Zionism and Feminism

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Ein Chadash tachat hashemesh.” There is nothing new under the sun. While some may think that the Women’s March on January 19th, which was led by women like Linda Sarsour who promote BDS, was a new cause for concern, I was reminded of 1975, when the International Women’s meeting in Mexico City dubbed Zionism “racism.” At the time,
Letty Cottin Pogrebin, a leading American feminist was deeply disturbed by this name calling, and wrote: “To my mind, Zionism is to Jews what feminism is to women – an ongoing struggle for self-determination, dignity and justice.”

But leaders of the Women’s March, like Palestinian-American Linda Sarsour, a co-chair, are still on their crusade against my people’s drive to self-determination, claiming that feminism and Zionism are mutually exclusive. She stated in 2017: “It just doesn’t make any sense for someone to say, ‘Is there room for people who support the state of Israel and do not criticize it in the movement?’ There can’t be in feminism. You either stand up for the rights of all women, including Palestinians, or none.”

Intersectionality is a powerful ideological tool used by many, including the Women’s March leaders, preaching about the importance of their own rights while excluding Zionist feminists like myself and negating the right of my people to self-determination. This issue cuts to the core of my identity.

Who am I? I am a mother, a wife, a proud Zionist and Jew, and, yes, a feminist. Truth is that I am not just a mother, but a mother of seven daughters, so naturally, all issues related to women’s rights provoke deep reflection and consideration. But feminist or not, the Women’s March is an issue that we must learn about and discuss. Our students are reading, watching, learning and developing ideas and opinions about the Women’s March from all the different social platforms they frequent. This is an opportunity to explore what they are thinking and help them understand our world and develop thoughtful opinions.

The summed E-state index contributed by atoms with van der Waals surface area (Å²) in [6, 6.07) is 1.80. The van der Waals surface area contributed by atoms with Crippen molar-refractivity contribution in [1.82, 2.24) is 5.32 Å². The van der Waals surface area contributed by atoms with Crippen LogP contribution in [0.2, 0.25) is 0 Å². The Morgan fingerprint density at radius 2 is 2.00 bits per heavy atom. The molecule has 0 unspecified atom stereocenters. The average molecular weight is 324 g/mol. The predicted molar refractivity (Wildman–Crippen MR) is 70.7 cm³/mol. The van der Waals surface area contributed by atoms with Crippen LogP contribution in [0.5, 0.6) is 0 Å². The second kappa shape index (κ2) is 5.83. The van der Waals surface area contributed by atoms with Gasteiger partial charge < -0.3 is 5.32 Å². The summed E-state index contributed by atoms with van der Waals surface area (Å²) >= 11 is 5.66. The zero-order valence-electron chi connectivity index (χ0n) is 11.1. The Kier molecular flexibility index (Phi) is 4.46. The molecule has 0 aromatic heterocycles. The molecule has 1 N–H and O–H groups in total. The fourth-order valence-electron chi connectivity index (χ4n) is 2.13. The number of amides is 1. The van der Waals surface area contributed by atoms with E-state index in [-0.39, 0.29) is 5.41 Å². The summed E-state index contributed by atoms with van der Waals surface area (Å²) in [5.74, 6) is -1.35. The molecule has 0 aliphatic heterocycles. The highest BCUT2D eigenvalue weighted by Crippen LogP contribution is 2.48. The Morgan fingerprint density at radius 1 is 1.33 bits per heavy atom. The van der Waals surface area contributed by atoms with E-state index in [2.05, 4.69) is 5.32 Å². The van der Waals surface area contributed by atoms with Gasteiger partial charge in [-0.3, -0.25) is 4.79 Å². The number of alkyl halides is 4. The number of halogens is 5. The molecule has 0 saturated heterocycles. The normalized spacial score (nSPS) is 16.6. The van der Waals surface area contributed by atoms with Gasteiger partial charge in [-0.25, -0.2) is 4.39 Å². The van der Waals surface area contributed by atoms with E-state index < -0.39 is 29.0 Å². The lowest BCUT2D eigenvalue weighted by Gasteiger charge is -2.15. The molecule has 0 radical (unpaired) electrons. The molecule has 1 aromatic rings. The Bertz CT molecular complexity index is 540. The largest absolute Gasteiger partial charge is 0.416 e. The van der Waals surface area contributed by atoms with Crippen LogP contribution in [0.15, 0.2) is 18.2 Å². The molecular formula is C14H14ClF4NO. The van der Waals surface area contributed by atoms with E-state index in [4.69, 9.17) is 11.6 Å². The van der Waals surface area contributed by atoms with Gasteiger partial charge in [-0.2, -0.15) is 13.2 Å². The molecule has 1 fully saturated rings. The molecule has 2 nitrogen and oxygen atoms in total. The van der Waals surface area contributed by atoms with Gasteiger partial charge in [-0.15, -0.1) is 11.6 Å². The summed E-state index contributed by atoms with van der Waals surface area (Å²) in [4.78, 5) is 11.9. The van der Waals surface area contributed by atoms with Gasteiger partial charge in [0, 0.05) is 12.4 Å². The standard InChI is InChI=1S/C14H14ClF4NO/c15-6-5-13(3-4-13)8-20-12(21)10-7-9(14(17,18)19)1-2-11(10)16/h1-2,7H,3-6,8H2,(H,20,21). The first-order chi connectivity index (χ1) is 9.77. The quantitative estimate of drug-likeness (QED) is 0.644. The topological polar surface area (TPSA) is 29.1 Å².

I don’t want my daughters, or any Jewish women, to think their individual self-affirmation as proud women should come into conflict with their national self-affirmation as Zionists. This is precisely how the leaders of the Women’s March would have all women believe. They want to create a cognitive dissonance in order to force Jewish women to take a side. They want women to believe that being a feminist precludes being a Zionist while the opposite is true. To quote former Member of Knesset, Einat Wilf:

“Feminism and Zionism started out as revolutions for changing the fate of women and Jews, but as they grew in power and faced growing backlash, they became revolutions for civilizational transformation.”

The reality is that feminism and Zionism are deeply connected and are both “forms of refusal to accept the role that others have assigned to women and Jews… built on self-definition and human agency,” Wilf states.

And yet, when my 15- and 17-year-old daughters look at the Women’s March and see the vitriol spewed against Zionism, I fear they will only identify with their national aspirations, their Zionism, and cast their individual self-actualization as women, and the important cause of feminism to the side, arguing that such a spirit only resides in those who despise Israel.